WASHINGTON—Millions of Americans and thousands of federal employees awoke Monday to find the national mail service in disarray after a group of rowdy teens on a joyride reportedly destroyed up to 90 percent of the postal service's nationwide infrastructure with a baseball bat.
Citing more than $45 billion in damages from the late-night escapade, the United States Postal Service has suspended all mail delivery and requested relief aid to rebuild more than 650 demolished post offices. The agency is also seeking supplemental funding to clean up the letters, packages, and crushed Budweiser can the teens left in their wake.
"These hooligans have absolutely no respect for property, fellow residents, or their country," Postmaster General John E. Potter said as he picked up pieces of the USPS headquarters that had flown across the street and into a neighboring yard. "This is the third postal service I've had to replace this year."
According to police documents, Potter told investigators he was working late at his office Sunday night when, around 11:30 p.m., he heard the sound of a loud muffler and rock music coming from outside USPS headquarters. Potter said he ran outside to see what was happening, but by the time he arrived the teens were speeding off down a gravel road, giving him only enough time to throw a crab apple at the departing car, which he described as "a rusted-out old Buick."
Authorities have thus far not been able to identify the teens responsible, who remain at large and in serious trouble.
"It's those Murphy twins and their no-good friend Tim Strougle," Potter said while shaking a broom. "What they did was destruction of property, plain and simple. Those kids should know better than to tamper with a federal mail service agency—it's a felony."
Potter went on to argue that the irresponsible teens should have to personally pay the rebuilding costs of his agency's infrastructure, a punishment he believes would "teach them a lesson they won't soon forget."
Added Potter, "Someone's going to have to spend a whole day digging a new hole for that foundation."
Though FBI agents assigned to investigate the nationwide act of vandalism would not comment on any potential leads, they did disclose that the task force has ruled out a number of suspects, including those two Anderson boys from just up on Hoyt Road.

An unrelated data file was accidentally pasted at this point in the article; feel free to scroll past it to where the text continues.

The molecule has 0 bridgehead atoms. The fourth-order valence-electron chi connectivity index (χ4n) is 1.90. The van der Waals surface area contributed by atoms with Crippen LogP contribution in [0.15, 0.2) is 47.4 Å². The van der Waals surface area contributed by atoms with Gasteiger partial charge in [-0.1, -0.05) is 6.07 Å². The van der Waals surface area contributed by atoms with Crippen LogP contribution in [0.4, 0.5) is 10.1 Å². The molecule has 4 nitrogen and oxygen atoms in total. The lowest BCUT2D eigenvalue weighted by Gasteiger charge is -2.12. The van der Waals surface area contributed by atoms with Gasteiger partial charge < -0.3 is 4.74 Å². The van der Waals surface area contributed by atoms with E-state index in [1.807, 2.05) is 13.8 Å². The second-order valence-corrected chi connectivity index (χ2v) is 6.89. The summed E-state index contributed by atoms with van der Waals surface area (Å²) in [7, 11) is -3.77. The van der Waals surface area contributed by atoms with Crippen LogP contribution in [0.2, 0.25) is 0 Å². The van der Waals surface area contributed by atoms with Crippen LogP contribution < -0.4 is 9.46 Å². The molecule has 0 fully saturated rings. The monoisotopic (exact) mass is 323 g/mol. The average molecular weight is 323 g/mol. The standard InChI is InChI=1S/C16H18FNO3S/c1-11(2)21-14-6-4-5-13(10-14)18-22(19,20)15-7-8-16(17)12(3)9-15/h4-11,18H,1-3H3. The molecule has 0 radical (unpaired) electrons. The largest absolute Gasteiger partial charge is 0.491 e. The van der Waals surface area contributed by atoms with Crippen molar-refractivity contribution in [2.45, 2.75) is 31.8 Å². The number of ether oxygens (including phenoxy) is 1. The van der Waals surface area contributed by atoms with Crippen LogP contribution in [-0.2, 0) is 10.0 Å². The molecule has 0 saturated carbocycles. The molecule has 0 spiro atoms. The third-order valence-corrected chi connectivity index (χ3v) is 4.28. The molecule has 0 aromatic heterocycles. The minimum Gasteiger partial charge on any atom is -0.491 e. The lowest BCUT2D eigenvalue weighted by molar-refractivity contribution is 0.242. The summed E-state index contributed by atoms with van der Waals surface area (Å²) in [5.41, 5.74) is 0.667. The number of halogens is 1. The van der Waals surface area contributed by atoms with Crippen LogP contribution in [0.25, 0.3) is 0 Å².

"Sure, they've gotten into trouble in the past, but [their father] Dave [Anderson] set them straight after the shenanigans they pulled last Halloween," said Special Agent Brian Richards, who told reporters the FBI was enlisting the help of municipal law- enforcement agencies and snoopy neighbors from across the country in the investigation. "Nor do we have reason to believe that Shane and Lance McMurray were involved in this terrible crime. They're good boys. Mowed my lawn last summer."
Tampa resident Eric Thompson, 39, was one of countless American citizens outraged by the night of teenage mischief.
"I just don't get it," said Thompson, standing in front of his broken local postal branch. "Why would someone want to ruin a perfectly good post office? Don't they have anything better to do? If this is what kids today do for fun, I don't know what to tell you."
Added Thompson: "Now I'm not going to get my magazines until who knows when."
While many Americans remain convinced that whichever local teens are responsible should be punished to the full extent of the law, some feel the public is overreacting.
"Everyone's getting all riled up over nothing," Attorney General Michael Mukasey said. "The U.S. Postal Service got a little banged up—so what? We did the same thing when we were younger."
"Who knows, maybe old man Barrington ran over the damn things," Mukasey added. "He shouldn't even have a license anymore, he's so darn nearsighted. I wouldn't be surprised if he knocked over all those buildings and didn't even realize he did it."
On Tuesday, the USPS announced they have begun taking extreme measures to prevent further destruction of federal property. As part of the new strategy, beginning next month security officers will take posts in the bushes surrounding USPS facilities in all major cities, and a select number of new offices will be reinforced by constructing a smaller office inside a large post office and filling the middle portion with cement.
"I can't wait for one of those punks to take a swing at one of our mail centers after that," Potter said.
According to FBI records, the destruction of the U.S. Postal Service was the most significant incident of rampaging teens since the entire U.S. Air Force was keyed during the homecoming in 1998.